Help! I Missed a Cruise and the Cruise Line’s Own Travel Insurance Won’t Pay.

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A young woman booked her first big trip, a Mediterranean cruise on Norwegian, but missed the boat when her flight was delayed. Since she bought the cruise line’s own travel protection plan, why is she stuck with the bill?

After graduating from college in 2022 and working for a year, I used my bonus and some of my savings to book a nine-day Mediterranean cruise on Norwegian Cruise Line for my partner and me. Our $7,657 cruise package included airfare from Atlanta to Barcelona, Spain, via Newark, and Norwegian’s own BookSafe Travel Protection Plan, which included travel insurance and also allowed me to “cancel for any reason” for a 75 percent credit. Weather delayed our first flight, we missed the connection, and United Airlines could not get us to Barcelona in time to embark. I called Norwegian and agents suggested I buy last-minute tickets on a different airline, but I don’t have that kind of money. And even if I did, there were no direct flights to later ports, and I was unwilling to risk missing another connecting flight. So we spent the night in the Newark airport, paid for a return flight to Atlanta the next morning and canceled the cruise and remaining air legs. I got $1,184 back right away from Norwegian, and then an additional $232 back (for my return flight) from travel insurance when I filed a trip delay claim, but a trip cancellation claim for the cruise was denied outright. I feel I should at least get the 75 percent credit — otherwise what was the protection plan for? Can you help? Ivy, Atlanta

You’re not the first traveler to write Tripped Up after missing a cruise because of flight delays on the very itinerary the cruise company booked for them.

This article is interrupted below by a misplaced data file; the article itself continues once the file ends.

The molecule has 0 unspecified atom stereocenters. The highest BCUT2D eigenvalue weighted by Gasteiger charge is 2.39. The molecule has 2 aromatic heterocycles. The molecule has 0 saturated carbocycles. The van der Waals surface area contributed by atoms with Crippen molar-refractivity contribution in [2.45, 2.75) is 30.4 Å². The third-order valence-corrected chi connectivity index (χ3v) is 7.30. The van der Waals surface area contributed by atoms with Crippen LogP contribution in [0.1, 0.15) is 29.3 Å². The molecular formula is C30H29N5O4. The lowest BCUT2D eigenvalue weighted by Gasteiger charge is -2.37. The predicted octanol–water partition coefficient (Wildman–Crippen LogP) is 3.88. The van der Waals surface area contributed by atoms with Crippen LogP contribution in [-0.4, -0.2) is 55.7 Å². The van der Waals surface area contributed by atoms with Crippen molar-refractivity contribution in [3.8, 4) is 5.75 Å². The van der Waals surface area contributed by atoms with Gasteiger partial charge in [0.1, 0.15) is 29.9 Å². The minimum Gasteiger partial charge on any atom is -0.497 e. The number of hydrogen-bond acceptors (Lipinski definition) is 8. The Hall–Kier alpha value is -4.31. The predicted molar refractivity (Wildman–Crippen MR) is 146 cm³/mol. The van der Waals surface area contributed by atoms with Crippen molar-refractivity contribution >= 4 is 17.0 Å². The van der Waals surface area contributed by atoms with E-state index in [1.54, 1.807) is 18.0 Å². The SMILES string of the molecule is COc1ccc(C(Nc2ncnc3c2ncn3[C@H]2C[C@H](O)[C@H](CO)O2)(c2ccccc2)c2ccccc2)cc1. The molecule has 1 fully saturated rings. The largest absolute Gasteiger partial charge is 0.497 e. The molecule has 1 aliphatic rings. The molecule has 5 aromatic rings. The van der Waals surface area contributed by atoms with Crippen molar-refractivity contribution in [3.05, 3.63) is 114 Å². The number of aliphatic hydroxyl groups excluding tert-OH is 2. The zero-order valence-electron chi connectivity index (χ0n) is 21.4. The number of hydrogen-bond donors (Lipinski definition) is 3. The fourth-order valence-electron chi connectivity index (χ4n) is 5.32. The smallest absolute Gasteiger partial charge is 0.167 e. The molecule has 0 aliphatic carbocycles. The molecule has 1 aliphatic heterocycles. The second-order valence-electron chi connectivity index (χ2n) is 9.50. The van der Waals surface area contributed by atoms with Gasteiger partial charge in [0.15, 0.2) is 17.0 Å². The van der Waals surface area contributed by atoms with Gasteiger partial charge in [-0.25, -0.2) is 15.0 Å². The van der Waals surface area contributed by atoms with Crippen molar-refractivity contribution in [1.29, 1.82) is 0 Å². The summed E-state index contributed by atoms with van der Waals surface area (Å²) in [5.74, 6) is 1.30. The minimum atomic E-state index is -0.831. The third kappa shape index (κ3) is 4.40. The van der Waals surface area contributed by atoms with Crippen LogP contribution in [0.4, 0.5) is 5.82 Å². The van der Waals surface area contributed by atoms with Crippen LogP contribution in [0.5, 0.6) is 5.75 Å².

You also went out of your way to solve this problem on your own, first, registering complaints with the Better Business Bureau, the Georgia attorney general, and the Department of Agriculture and Consumer Services in Florida (where Norwegian is based), all to no avail. Even when I offered to help, you didn’t stop and — before I could do anything — prodded Norwegian into giving you a slightly-more-than-75-percent credit, or $5,420, for a future cruise “as a gesture of good will.” Impressive.

I would have moved on to help another Tripped Up reader, but Norwegian’s use of the responsibility-shirking phrase “as a gesture of good will” bugged me. I wanted to know why BookSafe didn’t cover you, and what other cruise customers can do to protect themselves.

The BookSafe plan actually has two main parts: a travel insurance policy, administered by Aon Affinity and underwritten by Nationwide, and a “cancel for any reason credit feature,” provided by Norwegian itself.

I read through the fine print, and it turns out (and Aon confirms) the travel insurance portion does not provide reimbursement for a cruise if airline issues cause a traveler to miss it. But under the Cancel for Any Reason component, it looks to me as if Norwegian should have given you that credit with no hassle.

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